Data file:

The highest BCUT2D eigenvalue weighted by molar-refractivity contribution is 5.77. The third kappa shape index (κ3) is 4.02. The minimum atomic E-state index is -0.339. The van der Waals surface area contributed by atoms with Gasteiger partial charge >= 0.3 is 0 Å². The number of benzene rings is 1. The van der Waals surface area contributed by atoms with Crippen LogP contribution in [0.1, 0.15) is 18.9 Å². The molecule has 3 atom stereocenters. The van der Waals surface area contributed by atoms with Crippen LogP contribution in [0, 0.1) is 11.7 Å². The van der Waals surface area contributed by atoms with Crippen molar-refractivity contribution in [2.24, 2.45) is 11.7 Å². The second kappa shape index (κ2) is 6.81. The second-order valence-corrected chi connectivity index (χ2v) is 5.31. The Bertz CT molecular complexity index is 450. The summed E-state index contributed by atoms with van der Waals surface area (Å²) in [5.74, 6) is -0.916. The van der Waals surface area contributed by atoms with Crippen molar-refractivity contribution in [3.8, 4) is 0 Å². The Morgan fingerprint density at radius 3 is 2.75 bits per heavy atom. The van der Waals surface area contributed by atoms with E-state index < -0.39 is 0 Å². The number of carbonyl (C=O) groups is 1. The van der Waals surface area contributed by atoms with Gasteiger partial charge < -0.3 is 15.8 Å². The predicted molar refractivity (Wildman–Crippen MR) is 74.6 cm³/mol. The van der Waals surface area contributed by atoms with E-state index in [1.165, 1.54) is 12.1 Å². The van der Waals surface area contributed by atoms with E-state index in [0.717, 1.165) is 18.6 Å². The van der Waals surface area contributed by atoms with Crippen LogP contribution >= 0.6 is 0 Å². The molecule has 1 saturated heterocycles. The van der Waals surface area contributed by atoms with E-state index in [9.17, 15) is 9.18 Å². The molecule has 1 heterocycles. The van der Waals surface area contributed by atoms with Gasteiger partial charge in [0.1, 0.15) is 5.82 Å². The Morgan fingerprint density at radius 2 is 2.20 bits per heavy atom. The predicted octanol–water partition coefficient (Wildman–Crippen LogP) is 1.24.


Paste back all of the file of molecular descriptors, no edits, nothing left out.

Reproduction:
The highest BCUT2D eigenvalue weighted by molar-refractivity contribution is 5.77. The third kappa shape index (κ3) is 4.02. The minimum atomic E-state index is -0.339. The van der Waals surface area contributed by atoms with Gasteiger partial charge >= 0.3 is 0 Å². The number of benzene rings is 1. The van der Waals surface area contributed by atoms with Crippen LogP contribution in [0.1, 0.15) is 18.9 Å². The molecule has 3 atom stereocenters. The van der Waals surface area contributed by atoms with Crippen LogP contribution in [0, 0.1) is 11.7 Å². The van der Waals surface area contributed by atoms with Crippen molar-refractivity contribution in [2.24, 2.45) is 11.7 Å². The second kappa shape index (κ2) is 6.81. The second-order valence-corrected chi connectivity index (χ2v) is 5.31. The Bertz CT molecular complexity index is 450. The summed E-state index contributed by atoms with van der Waals surface area (Å²) in [5.74, 6) is -0.916. The van der Waals surface area contributed by atoms with Crippen molar-refractivity contribution in [3.8, 4) is 0 Å². The Morgan fingerprint density at radius 3 is 2.75 bits per heavy atom. The van der Waals surface area contributed by atoms with E-state index < -0.39 is 0 Å². The number of carbonyl (C=O) groups is 1. The van der Waals surface area contributed by atoms with Gasteiger partial charge < -0.3 is 15.8 Å². The predicted molar refractivity (Wildman–Crippen MR) is 74.6 cm³/mol. The van der Waals surface area contributed by atoms with E-state index in [1.165, 1.54) is 12.1 Å². The van der Waals surface area contributed by atoms with E-state index in [0.717, 1.165) is 18.6 Å². The van der Waals surface area contributed by atoms with Crippen LogP contribution >= 0.6 is 0 Å². The molecule has 1 saturated heterocycles. The van der Waals surface area contributed by atoms with E-state index in [9.17, 15) is 9.18 Å². The molecule has 1 heterocycles. The van der Waals surface area contributed by atoms with Gasteiger partial charge in [0.1, 0.15) is 5.82 Å². The Morgan fingerprint density at radius 2 is 2.20 bits per heavy atom. The predicted octanol–water partition coefficient (Wildman–Crippen LogP) is 1.24.